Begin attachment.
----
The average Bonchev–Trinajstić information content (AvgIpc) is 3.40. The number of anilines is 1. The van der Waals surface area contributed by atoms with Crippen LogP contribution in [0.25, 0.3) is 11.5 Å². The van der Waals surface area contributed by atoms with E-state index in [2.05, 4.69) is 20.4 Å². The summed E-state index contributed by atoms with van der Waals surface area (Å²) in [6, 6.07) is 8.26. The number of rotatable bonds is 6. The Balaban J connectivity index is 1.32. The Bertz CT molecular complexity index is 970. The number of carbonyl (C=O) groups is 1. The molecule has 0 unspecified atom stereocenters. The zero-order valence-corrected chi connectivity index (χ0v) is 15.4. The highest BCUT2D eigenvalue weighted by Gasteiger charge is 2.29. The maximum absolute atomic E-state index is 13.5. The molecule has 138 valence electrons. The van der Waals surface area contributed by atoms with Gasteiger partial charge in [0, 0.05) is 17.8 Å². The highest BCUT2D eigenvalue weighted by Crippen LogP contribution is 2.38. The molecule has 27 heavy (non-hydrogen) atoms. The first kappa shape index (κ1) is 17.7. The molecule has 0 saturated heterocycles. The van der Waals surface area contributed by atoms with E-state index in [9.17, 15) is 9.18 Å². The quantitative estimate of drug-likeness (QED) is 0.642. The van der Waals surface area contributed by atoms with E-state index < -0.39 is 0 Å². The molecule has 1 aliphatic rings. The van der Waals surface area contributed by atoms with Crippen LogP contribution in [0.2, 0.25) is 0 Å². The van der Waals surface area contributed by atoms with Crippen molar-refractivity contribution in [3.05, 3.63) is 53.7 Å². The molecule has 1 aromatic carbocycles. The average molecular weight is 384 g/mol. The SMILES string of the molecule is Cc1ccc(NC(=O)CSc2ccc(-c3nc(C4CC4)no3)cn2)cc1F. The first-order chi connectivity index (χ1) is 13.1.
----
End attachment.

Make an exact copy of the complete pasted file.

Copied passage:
The average Bonchev–Trinajstić information content (AvgIpc) is 3.40. The number of anilines is 1. The van der Waals surface area contributed by atoms with Crippen LogP contribution in [0.25, 0.3) is 11.5 Å². The van der Waals surface area contributed by atoms with E-state index in [2.05, 4.69) is 20.4 Å². The summed E-state index contributed by atoms with van der Waals surface area (Å²) in [6, 6.07) is 8.26. The number of rotatable bonds is 6. The Balaban J connectivity index is 1.32. The Bertz CT molecular complexity index is 970. The number of carbonyl (C=O) groups is 1. The molecule has 0 unspecified atom stereocenters. The zero-order valence-corrected chi connectivity index (χ0v) is 15.4. The highest BCUT2D eigenvalue weighted by Gasteiger charge is 2.29. The maximum absolute atomic E-state index is 13.5. The molecule has 138 valence electrons. The van der Waals surface area contributed by atoms with Gasteiger partial charge in [0, 0.05) is 17.8 Å². The highest BCUT2D eigenvalue weighted by Crippen LogP contribution is 2.38. The molecule has 27 heavy (non-hydrogen) atoms. The first kappa shape index (κ1) is 17.7. The molecule has 0 saturated heterocycles. The van der Waals surface area contributed by atoms with E-state index in [9.17, 15) is 9.18 Å². The quantitative estimate of drug-likeness (QED) is 0.642. The van der Waals surface area contributed by atoms with E-state index < -0.39 is 0 Å². The molecule has 1 aliphatic rings. The van der Waals surface area contributed by atoms with Crippen LogP contribution in [0.2, 0.25) is 0 Å². The van der Waals surface area contributed by atoms with Crippen molar-refractivity contribution in [3.05, 3.63) is 53.7 Å². The molecule has 1 aromatic carbocycles. The average molecular weight is 384 g/mol. The SMILES string of the molecule is Cc1ccc(NC(=O)CSc2ccc(-c3nc(C4CC4)no3)cn2)cc1F. The first-order chi connectivity index (χ1) is 13.1.